Legal framework not prepared for rebel regions
According to sources from the Spanish government, addressing the situation in Madrid is both legally and politically difficult. The legal framework, which the central government believes to be enough to face the coronavirus pandemic, is not prepared for rebellious regional governments.
In May, Deputy Prime Minister Carmen Calvo announced that the government had a list of several reforms of up to four laws that would be approved in August ahead of a possible second wave of the pandemic. But this project was put aside because it did not have enough support from other political parties, according to government sources.
Meanwhile, the PP has prepared a reform of the 1986 health law that would allow it to be used as an alternative to a state of alarm. Congress is set to vote on the draft law soon, but there are concerns that it will allow fundamental rights to be limited without proper oversight. Experts from La Moncloa, the Spanish seat of government, say that it is risky because it would allow regional governments to restrict rights using a law – not an exceptional measure like a state of alarm that requires Congressional approval.
In June, the Spanish government approved the so-called “New Normality” decree, which directed all decisions on the coronavirus pandemic to the Inter-territorial Health Committee. It also dictated that all legal decisions on how to address coronavirus outbreaks be dealt with by regional high courts, instead of regular judges. According to the executive, these measures have been able to resolve situations in all of Spain’s 17 regions except Madrid.
But this legal framework was not prepared for a region to appeal coronavirus restrictions to the courts, and less so using a legal ruse. In other words, it did not expect Madrid’s defiance and it still has no way of stopping it. If the coronavirus alert system is approved on Wednesday, the Ayuso government can still base the order on the 2003 law and appeal the decision to the regional court, which will throw out any restrictions on movement on the same grounds.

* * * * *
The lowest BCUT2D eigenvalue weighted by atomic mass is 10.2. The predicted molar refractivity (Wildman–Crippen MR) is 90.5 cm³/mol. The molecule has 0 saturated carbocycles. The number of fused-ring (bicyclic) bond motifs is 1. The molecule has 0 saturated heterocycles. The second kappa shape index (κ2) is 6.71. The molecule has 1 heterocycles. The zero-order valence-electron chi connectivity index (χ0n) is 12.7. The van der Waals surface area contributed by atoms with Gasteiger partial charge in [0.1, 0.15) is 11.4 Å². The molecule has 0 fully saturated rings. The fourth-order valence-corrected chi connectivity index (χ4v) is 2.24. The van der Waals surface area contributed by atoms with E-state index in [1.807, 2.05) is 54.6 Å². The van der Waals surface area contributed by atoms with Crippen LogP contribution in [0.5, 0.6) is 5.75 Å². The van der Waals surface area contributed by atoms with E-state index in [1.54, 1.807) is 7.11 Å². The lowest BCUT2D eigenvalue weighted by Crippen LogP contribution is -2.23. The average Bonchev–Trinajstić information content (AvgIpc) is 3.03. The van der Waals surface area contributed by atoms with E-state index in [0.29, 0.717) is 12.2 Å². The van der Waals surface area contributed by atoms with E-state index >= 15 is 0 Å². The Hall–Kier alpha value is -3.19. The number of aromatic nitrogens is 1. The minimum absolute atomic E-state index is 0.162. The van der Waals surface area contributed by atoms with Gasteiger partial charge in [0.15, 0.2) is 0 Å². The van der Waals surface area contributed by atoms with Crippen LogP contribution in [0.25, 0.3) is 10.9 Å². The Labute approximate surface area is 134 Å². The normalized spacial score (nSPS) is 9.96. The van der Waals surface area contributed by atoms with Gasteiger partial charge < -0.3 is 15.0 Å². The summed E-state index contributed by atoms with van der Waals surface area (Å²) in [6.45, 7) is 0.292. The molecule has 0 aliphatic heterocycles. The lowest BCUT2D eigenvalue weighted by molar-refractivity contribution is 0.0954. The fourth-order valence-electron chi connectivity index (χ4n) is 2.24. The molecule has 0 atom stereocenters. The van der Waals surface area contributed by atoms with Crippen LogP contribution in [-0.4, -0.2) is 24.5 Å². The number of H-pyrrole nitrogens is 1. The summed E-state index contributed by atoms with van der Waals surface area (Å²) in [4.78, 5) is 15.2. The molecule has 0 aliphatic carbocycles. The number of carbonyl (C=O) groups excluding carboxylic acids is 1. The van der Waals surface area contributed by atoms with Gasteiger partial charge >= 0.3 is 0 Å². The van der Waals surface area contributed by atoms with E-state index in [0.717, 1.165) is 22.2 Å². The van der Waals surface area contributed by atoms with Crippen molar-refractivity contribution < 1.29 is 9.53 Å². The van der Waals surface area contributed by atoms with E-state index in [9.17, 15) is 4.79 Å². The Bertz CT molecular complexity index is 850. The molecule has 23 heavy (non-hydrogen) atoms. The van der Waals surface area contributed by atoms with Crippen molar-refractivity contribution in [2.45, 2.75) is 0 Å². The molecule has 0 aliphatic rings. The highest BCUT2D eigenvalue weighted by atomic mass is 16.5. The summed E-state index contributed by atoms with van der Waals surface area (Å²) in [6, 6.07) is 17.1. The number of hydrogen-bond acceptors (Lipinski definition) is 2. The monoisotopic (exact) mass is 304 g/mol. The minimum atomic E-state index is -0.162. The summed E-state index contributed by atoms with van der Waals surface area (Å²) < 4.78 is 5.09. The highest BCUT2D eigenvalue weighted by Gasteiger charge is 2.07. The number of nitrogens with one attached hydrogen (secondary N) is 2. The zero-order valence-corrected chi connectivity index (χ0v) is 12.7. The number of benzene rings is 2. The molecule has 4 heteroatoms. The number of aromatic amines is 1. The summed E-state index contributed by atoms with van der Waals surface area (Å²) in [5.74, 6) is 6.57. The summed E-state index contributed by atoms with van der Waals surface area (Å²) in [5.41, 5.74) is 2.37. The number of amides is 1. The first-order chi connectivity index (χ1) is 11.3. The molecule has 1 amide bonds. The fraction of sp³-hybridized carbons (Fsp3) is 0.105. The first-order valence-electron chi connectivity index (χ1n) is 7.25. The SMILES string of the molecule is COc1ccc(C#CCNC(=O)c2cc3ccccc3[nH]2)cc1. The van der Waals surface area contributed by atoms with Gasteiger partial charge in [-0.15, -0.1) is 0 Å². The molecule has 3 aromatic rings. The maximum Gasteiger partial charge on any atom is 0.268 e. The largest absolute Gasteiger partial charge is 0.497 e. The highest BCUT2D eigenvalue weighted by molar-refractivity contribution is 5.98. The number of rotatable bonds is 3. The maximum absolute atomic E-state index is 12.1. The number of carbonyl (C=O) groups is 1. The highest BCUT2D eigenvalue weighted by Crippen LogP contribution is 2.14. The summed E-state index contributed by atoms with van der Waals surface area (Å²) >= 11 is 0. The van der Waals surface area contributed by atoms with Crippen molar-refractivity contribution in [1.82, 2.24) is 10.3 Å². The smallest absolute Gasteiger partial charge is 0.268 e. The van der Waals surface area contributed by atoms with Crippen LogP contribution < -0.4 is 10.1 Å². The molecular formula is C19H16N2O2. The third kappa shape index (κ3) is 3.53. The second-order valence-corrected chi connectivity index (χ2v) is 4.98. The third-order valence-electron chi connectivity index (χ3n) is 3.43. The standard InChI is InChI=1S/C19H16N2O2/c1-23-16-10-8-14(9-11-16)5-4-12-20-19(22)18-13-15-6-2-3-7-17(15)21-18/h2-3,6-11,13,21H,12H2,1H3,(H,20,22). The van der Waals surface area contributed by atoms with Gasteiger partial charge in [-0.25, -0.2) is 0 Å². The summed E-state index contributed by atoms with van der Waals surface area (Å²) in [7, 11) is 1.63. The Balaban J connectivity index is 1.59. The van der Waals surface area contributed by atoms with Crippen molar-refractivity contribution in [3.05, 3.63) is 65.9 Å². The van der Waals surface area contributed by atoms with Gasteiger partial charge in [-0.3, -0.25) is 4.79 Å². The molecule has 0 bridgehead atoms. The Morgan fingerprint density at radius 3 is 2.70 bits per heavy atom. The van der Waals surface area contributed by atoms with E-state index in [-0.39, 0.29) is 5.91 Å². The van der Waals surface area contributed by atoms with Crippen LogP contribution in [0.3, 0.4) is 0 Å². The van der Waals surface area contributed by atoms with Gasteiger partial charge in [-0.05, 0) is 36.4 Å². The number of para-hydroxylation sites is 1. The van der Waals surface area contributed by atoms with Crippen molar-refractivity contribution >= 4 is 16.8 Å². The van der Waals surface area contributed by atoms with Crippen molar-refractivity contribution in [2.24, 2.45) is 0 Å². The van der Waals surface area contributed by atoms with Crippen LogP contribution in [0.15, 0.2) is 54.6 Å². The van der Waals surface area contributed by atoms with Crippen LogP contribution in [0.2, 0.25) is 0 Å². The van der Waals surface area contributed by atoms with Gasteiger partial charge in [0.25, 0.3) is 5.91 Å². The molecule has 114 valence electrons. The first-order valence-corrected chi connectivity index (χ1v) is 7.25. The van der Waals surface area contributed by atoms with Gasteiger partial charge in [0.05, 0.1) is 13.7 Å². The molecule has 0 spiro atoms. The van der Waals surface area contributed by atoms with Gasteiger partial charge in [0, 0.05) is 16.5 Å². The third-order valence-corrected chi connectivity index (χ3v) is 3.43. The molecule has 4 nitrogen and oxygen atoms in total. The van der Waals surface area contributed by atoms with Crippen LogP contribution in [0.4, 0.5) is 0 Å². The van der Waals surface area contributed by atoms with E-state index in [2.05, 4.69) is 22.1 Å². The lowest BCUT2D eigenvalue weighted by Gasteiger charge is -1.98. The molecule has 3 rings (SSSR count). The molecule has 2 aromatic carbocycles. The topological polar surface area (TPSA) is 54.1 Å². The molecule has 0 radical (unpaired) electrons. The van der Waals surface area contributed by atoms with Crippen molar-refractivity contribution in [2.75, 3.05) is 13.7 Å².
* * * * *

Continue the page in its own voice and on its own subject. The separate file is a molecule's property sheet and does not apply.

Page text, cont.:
There is nothing to stop the Madrid administration from doing this, but the Spanish government is hoping this time will be different. Across Spain and Europe, authorities are taking much stricter measures than Madrid in a bid to stop the spread of the coronavirus. But there is no guarantee that the political time bomb that Madrid has become will not explode again on Saturday, when the state of alarm comes to an end.
If that does happen, the Spanish government does have one emergency solution: to declare a new state of alarm for 15 days. If it is a new measure and not an extension of the current state of alarm, the government does not need approval from Congress. But no one currently thinks that the situation will get to that point.
Divisions within Madrid government
The question over how to contain the coronavirus pandemic in the Madrid region has also led to political divisions within the Madrid government, specifically between Ayuso and her deputy premier, Ignacio Aguado of Ciudadanos. All efforts the Madrid government has made to present a unified image before the press crumbled once again at the weekend. In an interview with EL PAÍS published on Sunday, Aguado argued that Ayuso’s measures were not enough to curb contagion rates. “We cannot say that we are doing well because it’s not the truth,” he said. “We have to look for sensible solutions.”
English version by Melissa Kitson.